(l)Intentionally removes, damages or destroys any plant, shrub, tree or root or any part of a plant, shrub, tree or root.”

However, any rights of way that run through designated land are not part of the designation, because rights of way generally come with the right to forage.

Local byelaws restricting foraging

Check local byelaws and research the areas you go to, reading any available signs, as some might ban foraging.

Byelaws can be passed by councils, National Trust and government conservation bodies such as Natural England, Scottish Natural Heritage, the Countryside Council for Wales and the Northern Ireland Environment Agency.

Some byelaws apply to the Royal Parks of London. They include Hyde Park, Richmond, St James, Greenwich or Kensington Gardens among others. You are not allowed to “interfere with any plant or fungus”.

There are also a number of byelaws applying to Epping Forest:

This place has long been subject to debate in the foraging circles due to the annual articles published in the newspapers reporting a perceived issue with commercial foraging that was never proved in the first place.

New Forest is often mentioned after the Forestry Commission placed some signs some years ago suggesting mushroom foraging was banned in the park. Visitors are in fact able to forage for personal consumption under the law and it was pointed out that foresters confiscating public’s baskets might constitute theft.

Sites of Special Scientific Interest (SSSI’s) legislation and Natural Reserves

There are thousands of them across the country. Many of these are private with no public access, but some are open to the public.

A Site of Special Scientific Interest (SSSI) is a conservation designation indicating a protected area in the UK, notified for their biological interest. The aim is to help protecting certain species or entire habitats.

The legislation that oversees SSSI’s in the UK is the Wildlife and Countryside Act (1981), amended in Scotland by the Nature Conservation (Scotland) Act 2004.

There is usually a list of ‘PDOs’ (Potentially Damaging Operations) that are attached to each site. These activities are not necessarily banned but express permission from the government agency and landowner is required in advance. Documents are available on request from Natural England, but you can check them online. (England only).

These lists very often forbid the ‘removal of plants’, for the most part the species which made it interesting in the first place. The authorities need to prove that you were damaging the species concerned.

However, in Scotland it is illegal to collect wild plants or fungi on a National Nature Reserve (NNR) or a Site of Special Scientific Interest (SSSI) without the express permission of Scottish Natural Heritage and the written permission of the landowner.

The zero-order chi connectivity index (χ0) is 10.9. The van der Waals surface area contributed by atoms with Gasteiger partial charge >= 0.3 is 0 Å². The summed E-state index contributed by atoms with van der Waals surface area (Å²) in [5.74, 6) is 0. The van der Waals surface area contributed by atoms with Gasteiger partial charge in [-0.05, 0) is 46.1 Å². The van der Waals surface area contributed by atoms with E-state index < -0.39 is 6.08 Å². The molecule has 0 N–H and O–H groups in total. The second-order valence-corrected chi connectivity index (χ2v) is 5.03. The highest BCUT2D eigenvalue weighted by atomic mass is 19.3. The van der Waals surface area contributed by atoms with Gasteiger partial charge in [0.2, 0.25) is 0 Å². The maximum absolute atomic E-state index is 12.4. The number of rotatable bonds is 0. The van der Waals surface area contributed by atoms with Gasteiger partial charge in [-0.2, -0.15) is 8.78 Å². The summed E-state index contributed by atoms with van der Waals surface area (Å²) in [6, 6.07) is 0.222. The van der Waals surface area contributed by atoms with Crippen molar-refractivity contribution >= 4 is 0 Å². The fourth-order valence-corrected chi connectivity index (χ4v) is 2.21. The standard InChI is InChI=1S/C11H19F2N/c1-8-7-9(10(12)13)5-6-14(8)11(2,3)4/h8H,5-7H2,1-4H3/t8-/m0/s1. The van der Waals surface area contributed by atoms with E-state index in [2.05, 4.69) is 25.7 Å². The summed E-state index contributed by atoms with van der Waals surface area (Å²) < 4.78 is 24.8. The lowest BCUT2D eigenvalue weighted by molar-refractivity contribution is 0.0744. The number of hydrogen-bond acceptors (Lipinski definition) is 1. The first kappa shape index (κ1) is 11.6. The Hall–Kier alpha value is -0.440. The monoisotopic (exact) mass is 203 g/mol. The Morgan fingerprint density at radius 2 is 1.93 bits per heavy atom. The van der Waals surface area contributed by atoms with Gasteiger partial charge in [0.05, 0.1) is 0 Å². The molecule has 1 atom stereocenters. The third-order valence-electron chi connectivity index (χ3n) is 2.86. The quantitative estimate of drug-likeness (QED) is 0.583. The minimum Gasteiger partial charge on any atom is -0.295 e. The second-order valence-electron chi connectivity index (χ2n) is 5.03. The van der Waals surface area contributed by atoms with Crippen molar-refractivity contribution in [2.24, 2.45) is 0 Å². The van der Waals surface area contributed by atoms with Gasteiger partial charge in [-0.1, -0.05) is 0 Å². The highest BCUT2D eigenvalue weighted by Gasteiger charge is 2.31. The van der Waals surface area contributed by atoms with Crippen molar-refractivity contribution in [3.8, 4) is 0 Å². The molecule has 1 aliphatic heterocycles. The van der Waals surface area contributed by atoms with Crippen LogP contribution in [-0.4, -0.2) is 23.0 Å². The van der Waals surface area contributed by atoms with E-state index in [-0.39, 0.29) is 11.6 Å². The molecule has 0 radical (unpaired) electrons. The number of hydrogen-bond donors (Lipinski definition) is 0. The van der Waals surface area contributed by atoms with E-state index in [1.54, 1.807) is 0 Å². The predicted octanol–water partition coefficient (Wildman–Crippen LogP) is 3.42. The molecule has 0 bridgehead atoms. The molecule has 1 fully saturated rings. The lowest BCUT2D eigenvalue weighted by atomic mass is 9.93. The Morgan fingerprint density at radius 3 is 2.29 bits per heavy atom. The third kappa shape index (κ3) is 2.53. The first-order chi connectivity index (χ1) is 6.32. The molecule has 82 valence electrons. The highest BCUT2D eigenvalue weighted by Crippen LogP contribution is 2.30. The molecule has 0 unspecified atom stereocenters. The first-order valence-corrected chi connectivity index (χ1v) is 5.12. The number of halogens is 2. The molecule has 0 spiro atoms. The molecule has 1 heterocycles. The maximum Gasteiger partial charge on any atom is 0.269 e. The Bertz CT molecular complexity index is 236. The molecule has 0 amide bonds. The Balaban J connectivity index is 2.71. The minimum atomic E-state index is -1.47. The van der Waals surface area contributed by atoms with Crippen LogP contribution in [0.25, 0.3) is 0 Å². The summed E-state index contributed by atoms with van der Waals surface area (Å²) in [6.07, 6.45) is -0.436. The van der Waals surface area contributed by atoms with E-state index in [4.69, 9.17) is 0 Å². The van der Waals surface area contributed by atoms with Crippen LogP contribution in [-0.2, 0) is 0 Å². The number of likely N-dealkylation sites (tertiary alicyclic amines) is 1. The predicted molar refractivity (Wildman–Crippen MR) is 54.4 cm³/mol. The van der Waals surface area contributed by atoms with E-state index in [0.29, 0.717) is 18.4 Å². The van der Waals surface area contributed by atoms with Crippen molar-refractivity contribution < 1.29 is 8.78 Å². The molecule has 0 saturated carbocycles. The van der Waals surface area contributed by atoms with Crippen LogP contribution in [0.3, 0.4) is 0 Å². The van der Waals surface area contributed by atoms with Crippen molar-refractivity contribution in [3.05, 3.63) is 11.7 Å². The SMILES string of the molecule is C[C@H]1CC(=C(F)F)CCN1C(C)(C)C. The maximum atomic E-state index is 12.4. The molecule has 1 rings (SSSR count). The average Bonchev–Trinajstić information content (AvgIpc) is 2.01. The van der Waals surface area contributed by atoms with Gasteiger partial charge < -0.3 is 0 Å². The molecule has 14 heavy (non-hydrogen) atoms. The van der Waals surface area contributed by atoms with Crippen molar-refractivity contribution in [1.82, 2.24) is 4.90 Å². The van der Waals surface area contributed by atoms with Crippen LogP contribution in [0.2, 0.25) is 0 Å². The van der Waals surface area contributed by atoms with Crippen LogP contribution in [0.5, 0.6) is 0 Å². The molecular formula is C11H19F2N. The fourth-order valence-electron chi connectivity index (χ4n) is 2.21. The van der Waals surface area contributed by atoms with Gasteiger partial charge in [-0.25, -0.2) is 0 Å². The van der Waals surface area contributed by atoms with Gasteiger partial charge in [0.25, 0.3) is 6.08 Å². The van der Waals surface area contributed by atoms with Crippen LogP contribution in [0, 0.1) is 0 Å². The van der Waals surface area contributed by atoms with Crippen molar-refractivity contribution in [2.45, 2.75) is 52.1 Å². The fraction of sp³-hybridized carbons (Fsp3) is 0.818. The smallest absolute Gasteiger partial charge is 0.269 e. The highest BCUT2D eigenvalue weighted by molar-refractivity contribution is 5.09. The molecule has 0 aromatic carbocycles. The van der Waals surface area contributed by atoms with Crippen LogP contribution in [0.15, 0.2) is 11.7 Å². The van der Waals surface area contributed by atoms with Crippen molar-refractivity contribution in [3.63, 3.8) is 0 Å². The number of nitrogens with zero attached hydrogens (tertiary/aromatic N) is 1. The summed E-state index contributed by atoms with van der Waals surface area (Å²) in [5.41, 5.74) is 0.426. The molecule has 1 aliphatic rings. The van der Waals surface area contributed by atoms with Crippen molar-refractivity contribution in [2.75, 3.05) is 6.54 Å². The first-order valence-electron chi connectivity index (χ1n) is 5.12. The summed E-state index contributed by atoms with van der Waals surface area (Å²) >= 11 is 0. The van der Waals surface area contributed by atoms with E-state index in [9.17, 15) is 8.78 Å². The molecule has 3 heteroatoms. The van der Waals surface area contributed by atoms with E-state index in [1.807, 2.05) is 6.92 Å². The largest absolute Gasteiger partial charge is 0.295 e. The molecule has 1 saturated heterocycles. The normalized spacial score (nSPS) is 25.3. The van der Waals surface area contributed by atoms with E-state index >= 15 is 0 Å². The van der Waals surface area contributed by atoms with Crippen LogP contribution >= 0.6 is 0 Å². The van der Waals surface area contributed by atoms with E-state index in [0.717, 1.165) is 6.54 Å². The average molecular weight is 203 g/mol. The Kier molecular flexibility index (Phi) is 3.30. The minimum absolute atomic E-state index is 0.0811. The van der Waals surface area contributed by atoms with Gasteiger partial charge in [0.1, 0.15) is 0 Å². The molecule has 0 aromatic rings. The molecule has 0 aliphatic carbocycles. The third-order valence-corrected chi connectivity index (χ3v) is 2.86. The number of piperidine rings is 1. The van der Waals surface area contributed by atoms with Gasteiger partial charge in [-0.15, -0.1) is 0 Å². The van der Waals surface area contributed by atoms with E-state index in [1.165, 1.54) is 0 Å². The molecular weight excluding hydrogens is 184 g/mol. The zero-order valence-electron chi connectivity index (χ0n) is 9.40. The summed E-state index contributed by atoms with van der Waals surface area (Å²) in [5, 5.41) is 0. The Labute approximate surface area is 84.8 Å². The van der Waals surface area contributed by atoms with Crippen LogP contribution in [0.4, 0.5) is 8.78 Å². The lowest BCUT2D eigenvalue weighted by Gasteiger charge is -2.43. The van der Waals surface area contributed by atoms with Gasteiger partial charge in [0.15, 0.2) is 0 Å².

Then you might be wondering. In the rest of the UK, can you forage in National parks? It is not forbidden to forage in Natural Reserves. In fact, some conservation organisations actively promote foraging on their reserves. Just familiarise yourself with protected species and stick to the rules.

Endangered plant species UK law

There are many plants and animals listed as protected species under the ‘Schedule 8’ of the Wildlife and Countryside Act (1981) and it is a criminal offence to damage them in any way. This applies to anyone, including the landowner.

Although none of the species listed within the Schedule 8 are recommended on this site, one must always be aware of such species and that they may be inadvertently damaged by careless foraging.

It’s worth mentioning the ‘Red Data List´ UK, a nationally compiled database of rare species. They are maintained by the International Union for Conservation of Nature (IUCN) and assess the risk of extinction of wild species, from ‘vulnerable’ to ‘critically endangered’. You should familiarise with them and avoid picking any of these species.

You should also be aware that some non-native and invasive species are subject to strict controls and therefore you not collect them before familiarising yourself with the impact of their spread. E.g. Japanese knotweed.

Is it illegal to dig up plants in the UK?

As seen earlier, the Wildlife and Countryside Act (1981) states:

“if any person  […] not being an authorised person, intentionally uproots any wild plant not included in that Schedule, he shall be guilty of an offence.”

Therefore it is unlawful to uproot any wild plant without permission from the landowner or occupier. For this purpose, uproot is defined as to “dig up or otherwise remove the plant from the land on which it is growing.” The same protection is given to all plants in Northern Ireland, under the Wildlife (Northern Ireland) Order, 1985.